Just … wow.
I’ve never read anything quite like this before. It was cool and unexpected. It’s a second person narrator – Grace is speaking to her husband – which means that sometimes the “you” and “I” throws me for a loop. I have to take a step back and re-establish who is the “you” and who is the “I” and then I’m good.
It’s kind of hard to talk about this book without introducing some major spoilers, so here we go. Grace, our narrator, and her daughter, Jenny, are critically injured in a fire/explosion at a school. The story takes place after the fire, and the two of them are in the hospital, outside of their bodies, observing their family and others who are involved in what turns out to be arson. They hear the lies people tell, the cover-ups, the secrets people hold inside, but they’re unable to tell anyone because their bodies are unconscious, unable to communicate.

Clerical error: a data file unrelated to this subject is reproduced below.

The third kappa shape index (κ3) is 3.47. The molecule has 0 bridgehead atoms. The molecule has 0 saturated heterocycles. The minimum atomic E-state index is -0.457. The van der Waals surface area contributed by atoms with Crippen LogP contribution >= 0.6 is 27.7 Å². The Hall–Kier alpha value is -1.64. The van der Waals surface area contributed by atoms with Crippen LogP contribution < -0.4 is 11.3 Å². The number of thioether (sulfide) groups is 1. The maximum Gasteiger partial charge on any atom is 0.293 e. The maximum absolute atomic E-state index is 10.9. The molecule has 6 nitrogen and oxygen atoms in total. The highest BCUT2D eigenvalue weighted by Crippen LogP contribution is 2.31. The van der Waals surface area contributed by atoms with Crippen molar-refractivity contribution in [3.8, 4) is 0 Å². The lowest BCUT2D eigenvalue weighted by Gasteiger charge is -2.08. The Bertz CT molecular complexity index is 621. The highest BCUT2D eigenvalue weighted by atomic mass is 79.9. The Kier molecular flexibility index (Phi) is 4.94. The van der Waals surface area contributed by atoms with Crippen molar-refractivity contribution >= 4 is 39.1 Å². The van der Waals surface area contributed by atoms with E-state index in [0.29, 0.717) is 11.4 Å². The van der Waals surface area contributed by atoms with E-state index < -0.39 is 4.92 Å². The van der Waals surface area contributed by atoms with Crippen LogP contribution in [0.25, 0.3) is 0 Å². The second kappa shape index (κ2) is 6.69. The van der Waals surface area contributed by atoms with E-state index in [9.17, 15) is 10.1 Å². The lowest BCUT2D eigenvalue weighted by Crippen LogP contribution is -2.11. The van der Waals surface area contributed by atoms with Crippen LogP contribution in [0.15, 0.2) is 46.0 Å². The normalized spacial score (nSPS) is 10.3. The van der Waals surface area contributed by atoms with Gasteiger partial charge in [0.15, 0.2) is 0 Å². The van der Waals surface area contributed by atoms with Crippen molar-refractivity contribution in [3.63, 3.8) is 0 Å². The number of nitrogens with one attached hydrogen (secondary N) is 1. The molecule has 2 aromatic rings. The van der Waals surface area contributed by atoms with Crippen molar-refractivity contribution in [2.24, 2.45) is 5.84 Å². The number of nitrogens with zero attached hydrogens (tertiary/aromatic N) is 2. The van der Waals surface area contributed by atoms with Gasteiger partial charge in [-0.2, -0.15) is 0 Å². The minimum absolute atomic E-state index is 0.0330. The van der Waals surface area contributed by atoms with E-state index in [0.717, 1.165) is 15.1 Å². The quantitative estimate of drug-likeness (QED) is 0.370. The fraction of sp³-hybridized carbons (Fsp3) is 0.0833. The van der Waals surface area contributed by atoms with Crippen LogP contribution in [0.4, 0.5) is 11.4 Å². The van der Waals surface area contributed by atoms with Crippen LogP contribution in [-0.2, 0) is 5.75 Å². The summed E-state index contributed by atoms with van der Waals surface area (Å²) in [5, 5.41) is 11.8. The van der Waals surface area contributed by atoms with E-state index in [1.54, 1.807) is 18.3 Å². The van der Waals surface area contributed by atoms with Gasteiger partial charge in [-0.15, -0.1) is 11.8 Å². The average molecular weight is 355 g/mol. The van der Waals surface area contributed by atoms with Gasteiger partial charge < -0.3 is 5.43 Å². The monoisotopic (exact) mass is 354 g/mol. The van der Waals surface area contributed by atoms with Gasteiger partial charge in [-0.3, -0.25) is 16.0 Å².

OK, yeah, it’s weird, it doesn’t make much sense, and there’s a lot of questions you should probably be asking. Are they spirits? Ghosts? Can they walk through walls? (They can travel in cars). But if you ignore all that, it’s kind of a cool idea. Anyone who has had a loved one in the hospital who has been either in a coma or “under” in some way might be comforted to think that their loved ones can hear when you talk to them.
Like some of the other goodreads reviewers, I kind of had a problem with the “reveal” of the arsonist. It came way out of nowhere, you in no way see it coming, and then it’s like, really, it was THIS PERSON? It’s someone who is under your nose the entire time and only because of that would you be suspicious.
But I liked this book and this writer way too much to really hold any of that stuff against her. This book is haunting and moving and really exceeded my expectations. I am going to definitely read her other book, Sister, as that one seems to have gotten better reviews than Afterwards.